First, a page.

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<p>Objective. To critically review the evidence on the effectiveness of complementary therapies for patients with RA. Randomized controlled trials, published in English up to May 2011, were identified using systematic searches of bibliographic databases and searching of reference lists. Information was extracted on outcomes and statistical significance in comparison with alternative treatments and reported side effects. The methodological quality of the identified studies was determined using the Jadad scoring system. All outcomes were considered but with a focus on patient global assessment and pain reporting. Eleven eligible trials were identified covering seven therapies. Three trials that compared acupuncture with sham acupuncture reported no significant difference in pain reduction between the groups but one out of two reported an improvement in patient global assessment. Except for reduction in physicianʼs global assessment of treatment and disease activity reported in one trial, no other comparative benefit of acupuncture was seen. There were two studies on meditation and one each on autogenic training, healing therapy, progressive muscle relaxation, static magnets and tai chi. None of these trials reported positive comparative effects on pain but some positive effects on patient global assessment were noted at individual time points in the healing therapy and magnet therapy studies. A small number of other outcomes showed comparative improvement in individual trials. There were no reports of major adverse events. The very limited evidence available indicates that for none of the practitioner-based complementary therapies considered here is there good evidence of efficacy or effectiveness in the management of RA</p>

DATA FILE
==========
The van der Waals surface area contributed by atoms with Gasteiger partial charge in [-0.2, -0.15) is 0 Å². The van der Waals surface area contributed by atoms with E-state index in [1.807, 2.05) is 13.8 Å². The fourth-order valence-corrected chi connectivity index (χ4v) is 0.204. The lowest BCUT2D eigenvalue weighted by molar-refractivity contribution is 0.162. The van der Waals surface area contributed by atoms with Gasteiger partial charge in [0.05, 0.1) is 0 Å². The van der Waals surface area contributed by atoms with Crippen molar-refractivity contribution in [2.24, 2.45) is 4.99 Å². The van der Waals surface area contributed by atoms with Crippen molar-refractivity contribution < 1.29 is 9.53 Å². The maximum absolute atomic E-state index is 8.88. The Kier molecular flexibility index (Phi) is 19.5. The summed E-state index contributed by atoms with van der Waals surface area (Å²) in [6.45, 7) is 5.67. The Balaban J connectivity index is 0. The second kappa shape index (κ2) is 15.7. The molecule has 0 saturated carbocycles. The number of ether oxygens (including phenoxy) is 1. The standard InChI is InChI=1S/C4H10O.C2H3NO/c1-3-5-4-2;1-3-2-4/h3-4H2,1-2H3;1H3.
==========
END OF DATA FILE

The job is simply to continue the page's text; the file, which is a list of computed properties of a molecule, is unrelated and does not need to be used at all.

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Do people benefit when they think their partner has made a sacrifice for the relationship? In a multimethod study of 80 couples, we examined whether people can detect when their partner suppresses their emotions and if perceived partner suppression is costly for the recipient of sacrifice. When people listened to their partner recall an important sacrifice in the lab and when people thought their partner sacrificed in daily life, they thought that their partner was less authentic the more they perceived them to have suppressed their emotions. In turn, perceived partner inauthenticity during sacrifice was associated with poorer personal well-being and relationship quality. These effects persisted over time with perceived partner suppression predicting poorer relationship quality 3 months later. The results were independent from the influence of an actor’s projection of their own suppression and their partner’s actual suppression. Implications for research on emotion regulation and close relationships are discussed.
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